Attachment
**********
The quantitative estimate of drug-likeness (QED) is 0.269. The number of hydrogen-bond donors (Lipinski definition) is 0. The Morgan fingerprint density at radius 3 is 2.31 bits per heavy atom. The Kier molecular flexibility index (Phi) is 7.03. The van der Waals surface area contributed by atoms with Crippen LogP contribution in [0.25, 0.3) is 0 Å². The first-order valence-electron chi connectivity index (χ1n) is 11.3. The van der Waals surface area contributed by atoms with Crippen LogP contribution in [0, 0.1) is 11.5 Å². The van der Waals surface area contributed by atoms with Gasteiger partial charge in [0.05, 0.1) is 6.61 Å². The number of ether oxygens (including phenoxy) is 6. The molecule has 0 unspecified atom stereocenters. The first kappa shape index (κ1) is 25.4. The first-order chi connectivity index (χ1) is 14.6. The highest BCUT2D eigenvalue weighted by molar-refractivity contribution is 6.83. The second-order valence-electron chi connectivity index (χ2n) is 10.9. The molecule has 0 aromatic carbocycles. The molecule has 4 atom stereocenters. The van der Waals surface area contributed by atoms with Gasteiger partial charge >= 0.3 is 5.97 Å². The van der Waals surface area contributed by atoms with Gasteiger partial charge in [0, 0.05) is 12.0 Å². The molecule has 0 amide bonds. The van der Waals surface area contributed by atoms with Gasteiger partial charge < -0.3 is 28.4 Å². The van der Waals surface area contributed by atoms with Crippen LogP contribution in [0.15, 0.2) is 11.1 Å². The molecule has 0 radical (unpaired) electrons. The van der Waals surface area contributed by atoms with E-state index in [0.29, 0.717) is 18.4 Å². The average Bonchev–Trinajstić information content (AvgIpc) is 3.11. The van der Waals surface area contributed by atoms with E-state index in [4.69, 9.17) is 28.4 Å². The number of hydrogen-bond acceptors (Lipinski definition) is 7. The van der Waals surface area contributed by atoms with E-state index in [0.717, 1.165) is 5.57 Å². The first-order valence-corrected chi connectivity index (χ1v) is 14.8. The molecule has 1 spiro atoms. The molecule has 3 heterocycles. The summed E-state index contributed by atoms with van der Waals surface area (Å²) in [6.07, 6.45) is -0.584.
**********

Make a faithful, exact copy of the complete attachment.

The quantitative estimate of drug-likeness (QED) is 0.269. The number of hydrogen-bond donors (Lipinski definition) is 0. The Morgan fingerprint density at radius 3 is 2.31 bits per heavy atom. The Kier molecular flexibility index (Phi) is 7.03. The van der Waals surface area contributed by atoms with Crippen LogP contribution in [0.25, 0.3) is 0 Å². The first-order valence-electron chi connectivity index (χ1n) is 11.3. The van der Waals surface area contributed by atoms with Crippen LogP contribution in [0, 0.1) is 11.5 Å². The van der Waals surface area contributed by atoms with Gasteiger partial charge in [0.05, 0.1) is 6.61 Å². The number of ether oxygens (including phenoxy) is 6. The molecule has 0 unspecified atom stereocenters. The first kappa shape index (κ1) is 25.4. The first-order chi connectivity index (χ1) is 14.6. The highest BCUT2D eigenvalue weighted by molar-refractivity contribution is 6.83. The second-order valence-electron chi connectivity index (χ2n) is 10.9. The molecule has 0 aromatic carbocycles. The molecule has 4 atom stereocenters. The van der Waals surface area contributed by atoms with Gasteiger partial charge >= 0.3 is 5.97 Å². The van der Waals surface area contributed by atoms with Gasteiger partial charge in [0, 0.05) is 12.0 Å². The molecule has 0 amide bonds. The van der Waals surface area contributed by atoms with Gasteiger partial charge < -0.3 is 28.4 Å². The van der Waals surface area contributed by atoms with Crippen LogP contribution in [0.15, 0.2) is 11.1 Å². The molecule has 0 radical (unpaired) electrons. The van der Waals surface area contributed by atoms with E-state index in [0.29, 0.717) is 18.4 Å². The average Bonchev–Trinajstić information content (AvgIpc) is 3.11. The van der Waals surface area contributed by atoms with E-state index in [4.69, 9.17) is 28.4 Å². The number of hydrogen-bond acceptors (Lipinski definition) is 7. The van der Waals surface area contributed by atoms with E-state index in [0.717, 1.165) is 5.57 Å². The first-order valence-corrected chi connectivity index (χ1v) is 14.8. The molecule has 1 spiro atoms. The molecule has 3 heterocycles. The summed E-state index contributed by atoms with van der Waals surface area (Å²) in [6.07, 6.45) is -0.584.